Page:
REVIEW: ‘The Vanished Birds’ is Character-Driven Sci-Fi

Reading Time: 5 minutes

The Vanished Birds, Simon Jimenez, Del Rey

The Vanished Birds: A Novel is written by  Simon Jimenez and is published by  Del Rey.   A brief synopsis of the novel is that a space traveler named Nia Imani comes into contact with a strange boy who cannot speak.  Feeling a sense of home with him, and the music he plays, she signs her life away to a scientist named Fumiko  Nakajima so she can be with him.   At its core, it is a story of a found family with a sci-fi backdrop.

Jimenez captures a sense of awe with his descriptions of the interworkings of the universe. Starting with a  focus on a small farmer boy named Kaeda. We learn that science has allowed for space and time travel. We are introduced to Nia on a Shipment Day, a day every 15 years where space travelers enter pockets of space to deliver goods off-world and celebrate.  While Kaeda is 22, he meets Nia as an adult. She is a carefree traveler doing work for the Umbai Company on shipments.  He tragically falls for her even though he will be  37 the next time he sees her. Jimenez ‘s sense of pacing is accelerated in his first chapter, briskly moving readers through Kaeda’s life until the mysterious boy falls from the sky.   With the next Shipment Day right around the corner,  Kaeda awaits for Nia in hopes she will help.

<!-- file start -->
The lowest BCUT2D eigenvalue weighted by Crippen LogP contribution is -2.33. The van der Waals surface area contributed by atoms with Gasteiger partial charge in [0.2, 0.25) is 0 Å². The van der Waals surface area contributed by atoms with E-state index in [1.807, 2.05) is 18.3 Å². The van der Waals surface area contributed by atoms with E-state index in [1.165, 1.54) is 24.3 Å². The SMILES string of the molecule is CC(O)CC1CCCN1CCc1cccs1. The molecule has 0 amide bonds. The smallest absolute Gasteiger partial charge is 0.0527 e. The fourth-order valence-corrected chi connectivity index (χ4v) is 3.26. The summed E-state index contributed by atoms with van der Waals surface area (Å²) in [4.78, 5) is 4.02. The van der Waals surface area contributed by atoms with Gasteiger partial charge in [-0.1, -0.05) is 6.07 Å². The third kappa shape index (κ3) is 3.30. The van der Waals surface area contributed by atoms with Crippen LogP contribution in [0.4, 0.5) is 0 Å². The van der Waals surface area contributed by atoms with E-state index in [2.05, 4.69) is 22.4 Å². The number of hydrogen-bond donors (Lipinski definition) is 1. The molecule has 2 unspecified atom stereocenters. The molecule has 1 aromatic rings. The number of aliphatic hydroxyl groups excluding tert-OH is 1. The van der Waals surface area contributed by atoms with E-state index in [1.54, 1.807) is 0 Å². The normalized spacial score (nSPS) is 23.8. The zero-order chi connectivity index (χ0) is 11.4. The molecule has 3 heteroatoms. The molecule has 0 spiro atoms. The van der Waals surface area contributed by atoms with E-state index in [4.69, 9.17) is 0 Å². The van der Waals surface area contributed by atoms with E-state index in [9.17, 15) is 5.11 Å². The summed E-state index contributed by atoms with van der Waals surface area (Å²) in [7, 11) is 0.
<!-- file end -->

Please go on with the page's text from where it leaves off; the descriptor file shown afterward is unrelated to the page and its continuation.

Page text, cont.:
It is through Nia that this novel sucks me in. Her innate sense of protectiveness for this boy pulls at my heartstrings. Jimenez knows how to jump between characterizing her through her feelings towards this boy and through her dialogue with her ship members.  This mystery boy, not named until lated in the novel, has a knack for playing music on a flute. His tunes resonating deeply with the inner stirrings of Nia’s need for companionship. In him, she sees a missing part of her.   Nia’s ship, named the Debby, brings them to Pelican Station where our other focal character comes into play.  With Fumiko Nakajima, a third perspective is introduced. So, far this is excellent.

Both Fumiko and Nia are incredibly different, well-written female protagonists.   her back story provides more insight into the futuristic world where beauty augmentation is the norm and space-time travel hasn’t been invented… because Fumiko hasn’t created it yet.   A daughter to an overbearing, vain mother Jimenez’s use of parallel storytelling between her and Nia are incredible.   Nia’s painful Earth life, from a humble upbringing with family tragedy leads her down the path of always traveling with no sense of home. Fumiko’s privileged life as an overworked student of science is a complete 180 from Nia.  Fumiko is reserved and practical. She views her life as an equation to be answered.  I thoroughly enjoyed her backstory chapters. Jimenez lets us peer into how Fumiko created space-travel. His imagination is lyrical in its descriptions of  Nakajima’s need to push the world forward.  There is never any reason to feel confused as Jimenez is clear and concise in his explanations and descriptions.